Careers in criminal justice are many and varied, not to mention growth among careers in law enforcement and investigation is reported at 22 percent, an above average gain, according to the Bureau of Labor Statistics. The same published report projects 9 percent growth among probation
officers and corrections personnel. This projection represents an average growth rate, but growth just the same.
"In the current economic climate, law enforcement positions in most big cities are tough to get," an attorney and full-time faculty member in the criminal justice program at Brown Mackie College. "They tend to look for people with a military background."
As a new class enters the Criminal Justice program, Pasin asks students what they like to watch on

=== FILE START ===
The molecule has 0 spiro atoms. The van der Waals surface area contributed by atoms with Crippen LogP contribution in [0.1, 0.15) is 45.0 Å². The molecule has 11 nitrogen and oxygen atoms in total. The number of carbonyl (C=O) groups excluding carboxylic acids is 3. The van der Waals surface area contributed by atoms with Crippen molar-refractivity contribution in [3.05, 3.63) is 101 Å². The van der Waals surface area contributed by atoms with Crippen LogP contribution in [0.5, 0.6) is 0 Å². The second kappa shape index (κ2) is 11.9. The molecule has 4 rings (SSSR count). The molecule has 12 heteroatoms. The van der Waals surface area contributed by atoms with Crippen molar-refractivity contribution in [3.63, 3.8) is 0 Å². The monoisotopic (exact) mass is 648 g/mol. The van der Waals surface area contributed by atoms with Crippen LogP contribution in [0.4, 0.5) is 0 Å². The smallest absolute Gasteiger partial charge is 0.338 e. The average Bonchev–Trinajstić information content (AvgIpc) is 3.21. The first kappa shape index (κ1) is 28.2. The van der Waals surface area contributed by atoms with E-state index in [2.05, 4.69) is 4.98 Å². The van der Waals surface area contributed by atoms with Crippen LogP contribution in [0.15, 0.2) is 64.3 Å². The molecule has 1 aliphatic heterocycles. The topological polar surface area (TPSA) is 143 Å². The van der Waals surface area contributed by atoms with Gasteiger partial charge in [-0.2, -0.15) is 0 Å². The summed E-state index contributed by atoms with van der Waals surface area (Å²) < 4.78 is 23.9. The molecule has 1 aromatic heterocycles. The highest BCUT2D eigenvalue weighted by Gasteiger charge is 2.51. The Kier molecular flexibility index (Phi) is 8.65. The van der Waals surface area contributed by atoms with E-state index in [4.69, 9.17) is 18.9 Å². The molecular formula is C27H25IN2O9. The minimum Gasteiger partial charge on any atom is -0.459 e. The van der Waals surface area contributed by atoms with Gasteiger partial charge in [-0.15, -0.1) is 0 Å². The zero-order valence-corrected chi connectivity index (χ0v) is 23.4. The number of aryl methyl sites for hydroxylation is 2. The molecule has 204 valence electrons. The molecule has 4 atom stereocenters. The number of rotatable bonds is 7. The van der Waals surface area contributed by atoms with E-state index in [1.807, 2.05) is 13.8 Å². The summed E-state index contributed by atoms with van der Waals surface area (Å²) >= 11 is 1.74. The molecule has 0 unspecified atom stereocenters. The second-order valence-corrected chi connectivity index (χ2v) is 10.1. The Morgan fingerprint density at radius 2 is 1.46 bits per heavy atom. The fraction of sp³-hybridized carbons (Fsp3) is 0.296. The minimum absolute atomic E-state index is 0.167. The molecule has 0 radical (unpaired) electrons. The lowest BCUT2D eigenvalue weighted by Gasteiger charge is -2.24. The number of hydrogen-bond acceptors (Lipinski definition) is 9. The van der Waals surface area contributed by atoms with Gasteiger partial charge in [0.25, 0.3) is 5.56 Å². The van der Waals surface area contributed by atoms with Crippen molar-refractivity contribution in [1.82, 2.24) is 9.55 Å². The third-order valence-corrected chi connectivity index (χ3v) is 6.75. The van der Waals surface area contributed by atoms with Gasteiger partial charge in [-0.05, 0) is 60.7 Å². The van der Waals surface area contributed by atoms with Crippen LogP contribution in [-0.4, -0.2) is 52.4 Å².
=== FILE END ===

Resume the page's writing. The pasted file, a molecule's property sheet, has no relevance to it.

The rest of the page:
TV to gauge their desired career direction within the field. The numerous popular forensics dramas sometimes prompt students to enroll with unrealistic expectations. "We train students for supporting roles in a forensics unit; however, it generally takes at least a bachelor's degree to understand the
science required to become a crime scene analyst," says Pasin. "The majority of our students say
they have come to us for training so they can help people in trouble. Most want to help kids."
A criminal justice degree or certificate provides a foundation in human service fields, such as social work.
Another avenue of employment opportunities lies in the security industry. A multitude of businesses hire security guards and surveillance officers to guard people, merchandise, money or equipment.